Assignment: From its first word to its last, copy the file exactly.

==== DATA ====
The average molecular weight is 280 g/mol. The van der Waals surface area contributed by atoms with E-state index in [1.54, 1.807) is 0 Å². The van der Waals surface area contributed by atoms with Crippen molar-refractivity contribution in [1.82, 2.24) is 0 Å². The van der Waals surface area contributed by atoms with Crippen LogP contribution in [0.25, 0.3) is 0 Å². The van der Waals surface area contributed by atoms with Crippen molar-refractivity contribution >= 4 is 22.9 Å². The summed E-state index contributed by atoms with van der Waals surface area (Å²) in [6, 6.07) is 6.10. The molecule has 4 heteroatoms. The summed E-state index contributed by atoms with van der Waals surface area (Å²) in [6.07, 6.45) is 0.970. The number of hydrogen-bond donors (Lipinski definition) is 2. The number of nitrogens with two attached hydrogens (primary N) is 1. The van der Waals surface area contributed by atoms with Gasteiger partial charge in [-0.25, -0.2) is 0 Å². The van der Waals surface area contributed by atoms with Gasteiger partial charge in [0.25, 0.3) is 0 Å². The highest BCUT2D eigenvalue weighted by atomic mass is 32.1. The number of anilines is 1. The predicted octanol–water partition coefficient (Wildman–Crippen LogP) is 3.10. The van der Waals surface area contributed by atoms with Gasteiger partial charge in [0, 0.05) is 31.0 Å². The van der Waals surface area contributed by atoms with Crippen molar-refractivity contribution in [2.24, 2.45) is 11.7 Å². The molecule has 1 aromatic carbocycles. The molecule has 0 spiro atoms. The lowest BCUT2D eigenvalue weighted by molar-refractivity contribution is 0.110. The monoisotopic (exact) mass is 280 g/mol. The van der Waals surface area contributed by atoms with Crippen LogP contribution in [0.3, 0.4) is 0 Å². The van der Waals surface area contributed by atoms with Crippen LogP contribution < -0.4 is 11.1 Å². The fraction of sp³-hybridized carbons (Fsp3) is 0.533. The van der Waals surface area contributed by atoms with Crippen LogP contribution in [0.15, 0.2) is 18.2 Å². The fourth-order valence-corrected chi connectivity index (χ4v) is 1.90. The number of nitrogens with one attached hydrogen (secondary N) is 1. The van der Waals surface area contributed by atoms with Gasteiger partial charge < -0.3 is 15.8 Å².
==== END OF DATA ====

The average molecular weight is 280 g/mol. The van der Waals surface area contributed by atoms with E-state index in [1.54, 1.807) is 0 Å². The van der Waals surface area contributed by atoms with Crippen molar-refractivity contribution in [1.82, 2.24) is 0 Å². The van der Waals surface area contributed by atoms with Crippen LogP contribution in [0.25, 0.3) is 0 Å². The van der Waals surface area contributed by atoms with Crippen molar-refractivity contribution >= 4 is 22.9 Å². The summed E-state index contributed by atoms with van der Waals surface area (Å²) in [6, 6.07) is 6.10. The molecule has 4 heteroatoms. The summed E-state index contributed by atoms with van der Waals surface area (Å²) in [6.07, 6.45) is 0.970. The number of hydrogen-bond donors (Lipinski definition) is 2. The number of nitrogens with two attached hydrogens (primary N) is 1. The van der Waals surface area contributed by atoms with Gasteiger partial charge in [-0.25, -0.2) is 0 Å². The van der Waals surface area contributed by atoms with Gasteiger partial charge in [0.25, 0.3) is 0 Å². The highest BCUT2D eigenvalue weighted by atomic mass is 32.1. The number of anilines is 1. The predicted octanol–water partition coefficient (Wildman–Crippen LogP) is 3.10. The van der Waals surface area contributed by atoms with Gasteiger partial charge in [0, 0.05) is 31.0 Å². The van der Waals surface area contributed by atoms with Crippen molar-refractivity contribution in [2.24, 2.45) is 11.7 Å². The molecule has 1 aromatic carbocycles. The molecule has 0 spiro atoms. The lowest BCUT2D eigenvalue weighted by molar-refractivity contribution is 0.110. The monoisotopic (exact) mass is 280 g/mol. The van der Waals surface area contributed by atoms with Crippen LogP contribution in [0.3, 0.4) is 0 Å². The van der Waals surface area contributed by atoms with Crippen LogP contribution < -0.4 is 11.1 Å². The fraction of sp³-hybridized carbons (Fsp3) is 0.533. The van der Waals surface area contributed by atoms with Crippen LogP contribution in [0.15, 0.2) is 18.2 Å². The fourth-order valence-corrected chi connectivity index (χ4v) is 1.90. The number of nitrogens with one attached hydrogen (secondary N) is 1. The van der Waals surface area contributed by atoms with Gasteiger partial charge < -0.3 is 15.8 Å².